The second Lebenbom Award-winner, Margaret Brouwer, is an American Composer who also served as the head of the composition department at the Cleveland school of music from 1996 until 2008. Her composition, Rhapsody for Orchestra, received its world premiere on Jan. 9 during the 2008-09 classical subscription season under the direction of DSO Music Director, Leonard Slatkin. 

            The third winner, Cindy McTee, is the recipient of numerous awards for her music and has been commissioned to create works by the Detroit, Houston, Amarillo and Dallas orchestras as well as Bands of America, the American Guild of Organists, the Barlow Endowment and the College Band Directors National Association.  Her music has been performed by leading orchestras, bands, and chamber ensembles in Japan, South America, Europe, Australia, and the United States in such venues as Carnegie Hall, the Kennedy Center, and the Sydney Opera House.  In 2010, she retired as the Regents Professor of Music at the University of North Texas, where she had taught since 1984.  Her Double Play received its world premiere on June 3, 2010 under the direction of DSO Music Director Leonard Slatkin.

The fourth winner, Du Yun, received her Doctor of Music degree from Indiana University in 2000, her Master of Arts degree from the University of Chicago in 1995 and her Bachelor of Music degree from the University of Michigan in 1992.  Born in Shanghai, China and currently residing in New York City, Du Yun is an alumna of the Shanghai Conservatory, Oberlin Conservatory and Harvard University.  Since 2006, she has served on the composition faculty at the State University of New York Purchase and is a founding member of the critically acclaimed International Contemporary Ensemble (I.C.E.).  Equally adept at writing for concert halls, art shows, experimental theatres and dance, her compositions can be heard on record labels Wugui (Beijing), Shanghai Classical Music and ATMA Classique.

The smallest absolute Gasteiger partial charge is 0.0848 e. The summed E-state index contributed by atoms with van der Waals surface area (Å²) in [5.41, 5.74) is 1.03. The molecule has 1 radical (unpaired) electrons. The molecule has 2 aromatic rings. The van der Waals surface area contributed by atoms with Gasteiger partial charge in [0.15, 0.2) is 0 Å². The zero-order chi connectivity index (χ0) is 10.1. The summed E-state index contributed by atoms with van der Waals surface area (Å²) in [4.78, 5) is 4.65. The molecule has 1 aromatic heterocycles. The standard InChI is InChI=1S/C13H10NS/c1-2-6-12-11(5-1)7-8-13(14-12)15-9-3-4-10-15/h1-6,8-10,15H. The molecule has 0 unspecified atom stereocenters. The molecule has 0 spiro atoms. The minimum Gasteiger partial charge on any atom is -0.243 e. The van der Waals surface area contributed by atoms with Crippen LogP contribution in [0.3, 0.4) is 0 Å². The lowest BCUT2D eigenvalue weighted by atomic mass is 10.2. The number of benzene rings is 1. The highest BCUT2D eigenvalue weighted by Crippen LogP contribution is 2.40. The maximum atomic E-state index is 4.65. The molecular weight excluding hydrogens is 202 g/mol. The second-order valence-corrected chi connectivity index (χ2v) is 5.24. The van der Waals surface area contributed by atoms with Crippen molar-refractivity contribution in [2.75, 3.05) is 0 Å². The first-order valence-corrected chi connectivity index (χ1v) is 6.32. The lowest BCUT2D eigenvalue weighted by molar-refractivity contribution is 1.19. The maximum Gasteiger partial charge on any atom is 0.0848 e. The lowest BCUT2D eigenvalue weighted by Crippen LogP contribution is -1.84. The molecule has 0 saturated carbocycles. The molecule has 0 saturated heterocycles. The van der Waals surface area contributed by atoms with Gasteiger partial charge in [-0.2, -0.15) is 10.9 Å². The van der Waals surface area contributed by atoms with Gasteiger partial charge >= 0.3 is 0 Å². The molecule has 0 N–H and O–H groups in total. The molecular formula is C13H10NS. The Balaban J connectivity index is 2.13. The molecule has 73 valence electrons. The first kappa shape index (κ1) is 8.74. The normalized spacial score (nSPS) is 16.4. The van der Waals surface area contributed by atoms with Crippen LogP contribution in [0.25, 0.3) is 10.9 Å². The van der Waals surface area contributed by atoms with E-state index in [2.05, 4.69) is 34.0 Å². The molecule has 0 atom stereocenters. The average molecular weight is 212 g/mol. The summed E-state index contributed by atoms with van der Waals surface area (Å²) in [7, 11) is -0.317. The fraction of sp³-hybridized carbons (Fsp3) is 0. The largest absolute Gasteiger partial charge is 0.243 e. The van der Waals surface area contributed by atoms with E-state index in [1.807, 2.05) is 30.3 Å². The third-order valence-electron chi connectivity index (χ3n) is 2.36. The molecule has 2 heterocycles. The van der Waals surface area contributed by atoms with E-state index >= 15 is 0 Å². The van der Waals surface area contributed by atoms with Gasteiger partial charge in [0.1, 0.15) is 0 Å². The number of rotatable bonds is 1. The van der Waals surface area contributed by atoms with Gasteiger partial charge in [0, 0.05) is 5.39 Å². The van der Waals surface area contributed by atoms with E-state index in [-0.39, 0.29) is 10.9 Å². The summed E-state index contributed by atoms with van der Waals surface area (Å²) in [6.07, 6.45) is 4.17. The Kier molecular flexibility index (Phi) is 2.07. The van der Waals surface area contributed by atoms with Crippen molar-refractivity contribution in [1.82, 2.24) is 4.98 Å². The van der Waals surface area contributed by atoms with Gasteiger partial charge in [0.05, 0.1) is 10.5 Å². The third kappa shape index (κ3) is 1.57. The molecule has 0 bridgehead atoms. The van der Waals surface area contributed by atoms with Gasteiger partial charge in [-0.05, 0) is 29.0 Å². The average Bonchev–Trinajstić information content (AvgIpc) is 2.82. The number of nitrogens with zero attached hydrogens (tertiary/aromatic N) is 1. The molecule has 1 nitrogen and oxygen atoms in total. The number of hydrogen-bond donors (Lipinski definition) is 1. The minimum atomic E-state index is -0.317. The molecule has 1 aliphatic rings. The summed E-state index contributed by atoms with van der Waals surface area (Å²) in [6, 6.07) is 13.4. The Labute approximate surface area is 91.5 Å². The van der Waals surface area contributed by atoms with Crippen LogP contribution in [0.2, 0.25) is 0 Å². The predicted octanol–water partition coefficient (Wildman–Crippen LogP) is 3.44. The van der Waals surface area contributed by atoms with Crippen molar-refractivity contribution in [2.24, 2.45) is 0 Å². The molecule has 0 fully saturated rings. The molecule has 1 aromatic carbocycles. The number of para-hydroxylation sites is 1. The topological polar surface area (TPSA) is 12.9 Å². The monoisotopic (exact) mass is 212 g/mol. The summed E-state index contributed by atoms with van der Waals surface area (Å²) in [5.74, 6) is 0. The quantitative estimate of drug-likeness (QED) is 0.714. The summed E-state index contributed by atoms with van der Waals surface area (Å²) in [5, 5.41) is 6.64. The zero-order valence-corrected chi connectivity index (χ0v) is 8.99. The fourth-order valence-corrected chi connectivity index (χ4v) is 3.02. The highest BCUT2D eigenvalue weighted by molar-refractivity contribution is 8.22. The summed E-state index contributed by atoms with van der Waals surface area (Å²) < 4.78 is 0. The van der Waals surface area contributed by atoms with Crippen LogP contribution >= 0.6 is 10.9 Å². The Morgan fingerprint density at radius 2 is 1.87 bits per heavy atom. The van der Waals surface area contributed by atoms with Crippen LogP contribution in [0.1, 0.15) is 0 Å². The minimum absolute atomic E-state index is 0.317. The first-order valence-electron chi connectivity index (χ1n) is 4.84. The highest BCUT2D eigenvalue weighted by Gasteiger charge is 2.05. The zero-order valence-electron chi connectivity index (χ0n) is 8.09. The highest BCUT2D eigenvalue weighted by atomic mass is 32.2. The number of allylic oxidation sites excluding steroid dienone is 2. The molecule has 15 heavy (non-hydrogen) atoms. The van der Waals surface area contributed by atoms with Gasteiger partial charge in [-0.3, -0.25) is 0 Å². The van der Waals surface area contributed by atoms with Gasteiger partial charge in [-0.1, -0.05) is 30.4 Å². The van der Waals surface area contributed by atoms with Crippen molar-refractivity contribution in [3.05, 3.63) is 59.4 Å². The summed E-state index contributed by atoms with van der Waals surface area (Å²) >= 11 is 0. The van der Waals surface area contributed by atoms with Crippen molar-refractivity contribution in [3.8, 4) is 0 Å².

The Elaine Lebenbom Memorial Award was inspired by composer, teacher, poet, artist and lecturer Elaine Lebenbom, a resident of Bloomfield Hills, MI who died in 2002.  The DSO has premiered three of Lebenbom’s works.  Kaleidoscope Turning received its world premiere under the direction of DSO Music Director Emeritus Neeme Järvi in 1997.  Reflections on a Rainbow and Gamatria were debuted in 2004 and 2007, respectively, both after the composer’s death.

The internationally acclaimed Detroit Symphony Orchestra, the fourth-oldest symphony orchestra in the United States, is known for trailblazing performances, visionary maestros and collaborations with the world’s foremost musical artists.  Esteemed conductor Leonard Slatkin, called “America’s Music Director” by the Los Angeles Times, became the 12th Music Director of the DSO during the 2008-09 season.  The DSO offers a year-round performance schedule that includes classical, pops, jazz, young people’s concerts and festivals.  The DSO makes its home in historic Orchestra Hall, one of America’s most acoustically perfect concert halls, and actively pursues a mission to impact and serve the community through music.

The DSO’s diversity programs include the pioneering Classical Roots concerts, the Elaine Lebenbom Memorial Competition for Female Composers, the annual Concert of Colors music festival and the African-American Fellowship program established in 1990.  For more information on the Detroit Symphony Orchestra’s programs, initiatives and concerts, please visit www.dso.org.